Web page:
Populated with such figures as Leonard Bernstein, Arturo Toscanini, Maria Callas, Ethel Merman, Mabel Mercer, and Carol Burnett, this engaging memoir takes the reader from backstage at the Met to behind-the-scenes of the Ed Sullivan Show, providing a fascinating view of opera and the entertainment industry. Eileen Farrell's legion of fans will delight in her inviting story of a career that was like no other singer's.

Editorial Reviews

Library Journal
If the test of an autobiography is whether the reader comes to know (and like) the subject, then Farrell succeeds admirably with this frank and charming account of her extraordinary career. She doesn't gloss over mistakes or weaknesses; nor does she quote endlessly from her reviews. In short, she appears genuinely modest while being honest about her abilities and successes. Her singing career was unique, with enormous success both in classical music and jazz. She worked with many famous singers and conductors of her time and doesn't hold back her blunt opinions of them. She explains the brevity of her career at the Metropolitan Opera, her controversial teaching career at Indiana University, and her rewarding experience with the Bach Aria Group. Many of her recordings have recently been reissued on compact disc, making this a perfect time for the first book about her career to appear. Recommended for academic and public library collections.--Kate McCaffrey, Onondaga Cty. P.L., Syracuse, NY Copyright 1999 Cahners Business Information.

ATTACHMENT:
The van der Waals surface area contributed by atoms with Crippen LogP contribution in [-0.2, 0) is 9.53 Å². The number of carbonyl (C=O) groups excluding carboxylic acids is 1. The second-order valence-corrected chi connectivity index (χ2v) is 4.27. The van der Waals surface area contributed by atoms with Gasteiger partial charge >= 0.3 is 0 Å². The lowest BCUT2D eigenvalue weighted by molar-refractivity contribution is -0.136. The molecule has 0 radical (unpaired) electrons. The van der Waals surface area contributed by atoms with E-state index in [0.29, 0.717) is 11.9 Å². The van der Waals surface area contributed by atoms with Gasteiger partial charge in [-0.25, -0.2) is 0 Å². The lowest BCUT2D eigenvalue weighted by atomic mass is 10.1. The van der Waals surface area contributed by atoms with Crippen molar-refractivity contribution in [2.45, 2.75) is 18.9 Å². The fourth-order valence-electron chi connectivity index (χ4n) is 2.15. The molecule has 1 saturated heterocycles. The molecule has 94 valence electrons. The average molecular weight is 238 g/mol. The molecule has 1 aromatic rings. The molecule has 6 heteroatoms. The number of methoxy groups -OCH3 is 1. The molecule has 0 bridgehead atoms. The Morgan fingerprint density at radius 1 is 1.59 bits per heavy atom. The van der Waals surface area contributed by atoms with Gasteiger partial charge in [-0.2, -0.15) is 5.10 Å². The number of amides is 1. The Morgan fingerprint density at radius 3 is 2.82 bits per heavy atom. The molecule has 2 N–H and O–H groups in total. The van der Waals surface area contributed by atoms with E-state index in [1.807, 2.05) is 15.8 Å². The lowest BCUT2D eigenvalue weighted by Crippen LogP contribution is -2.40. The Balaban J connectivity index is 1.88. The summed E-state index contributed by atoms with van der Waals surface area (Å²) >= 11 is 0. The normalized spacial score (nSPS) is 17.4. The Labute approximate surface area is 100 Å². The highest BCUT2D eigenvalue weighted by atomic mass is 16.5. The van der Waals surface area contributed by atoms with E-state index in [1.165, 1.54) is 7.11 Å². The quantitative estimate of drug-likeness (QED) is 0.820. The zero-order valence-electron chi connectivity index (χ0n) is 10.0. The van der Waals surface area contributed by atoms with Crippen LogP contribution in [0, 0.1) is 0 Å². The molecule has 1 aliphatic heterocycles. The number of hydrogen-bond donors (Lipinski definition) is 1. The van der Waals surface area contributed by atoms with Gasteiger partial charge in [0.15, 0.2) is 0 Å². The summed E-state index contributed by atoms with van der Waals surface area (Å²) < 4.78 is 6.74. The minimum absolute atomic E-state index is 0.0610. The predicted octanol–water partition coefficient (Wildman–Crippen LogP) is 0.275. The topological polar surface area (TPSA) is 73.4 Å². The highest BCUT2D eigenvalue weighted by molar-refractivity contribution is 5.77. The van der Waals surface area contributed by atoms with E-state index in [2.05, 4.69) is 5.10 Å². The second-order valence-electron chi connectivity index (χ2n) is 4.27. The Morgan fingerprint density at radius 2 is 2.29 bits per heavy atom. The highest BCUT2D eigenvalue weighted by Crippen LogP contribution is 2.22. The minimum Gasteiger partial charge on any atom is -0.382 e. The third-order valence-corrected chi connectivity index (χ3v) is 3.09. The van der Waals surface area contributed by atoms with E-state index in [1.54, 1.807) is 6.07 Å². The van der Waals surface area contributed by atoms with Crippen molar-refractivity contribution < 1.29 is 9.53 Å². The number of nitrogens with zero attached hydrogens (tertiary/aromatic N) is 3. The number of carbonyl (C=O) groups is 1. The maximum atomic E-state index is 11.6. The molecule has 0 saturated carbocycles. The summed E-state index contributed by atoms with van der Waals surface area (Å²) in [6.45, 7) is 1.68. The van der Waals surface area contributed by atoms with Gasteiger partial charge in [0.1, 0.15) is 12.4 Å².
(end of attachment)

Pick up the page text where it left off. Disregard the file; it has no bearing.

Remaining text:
Booknews
Eileen Farrell, one of the most celebrated American singers of the century, shares personal reminiscences about her professional and personal life. In addition to her rise to fame as an opera star, she recollects her sometimes stormy marriage of 40 years, her life outside the limelight, and her love of jazz and pop music. She names names while describing her frustrating tenure as a faculty member at Indiana University, and speaks frankly about her tumultuous years at the Metropolitan Opera. Kellow is executive director of . Annotation c. Book News, Inc., Portland, OR (booknews.com)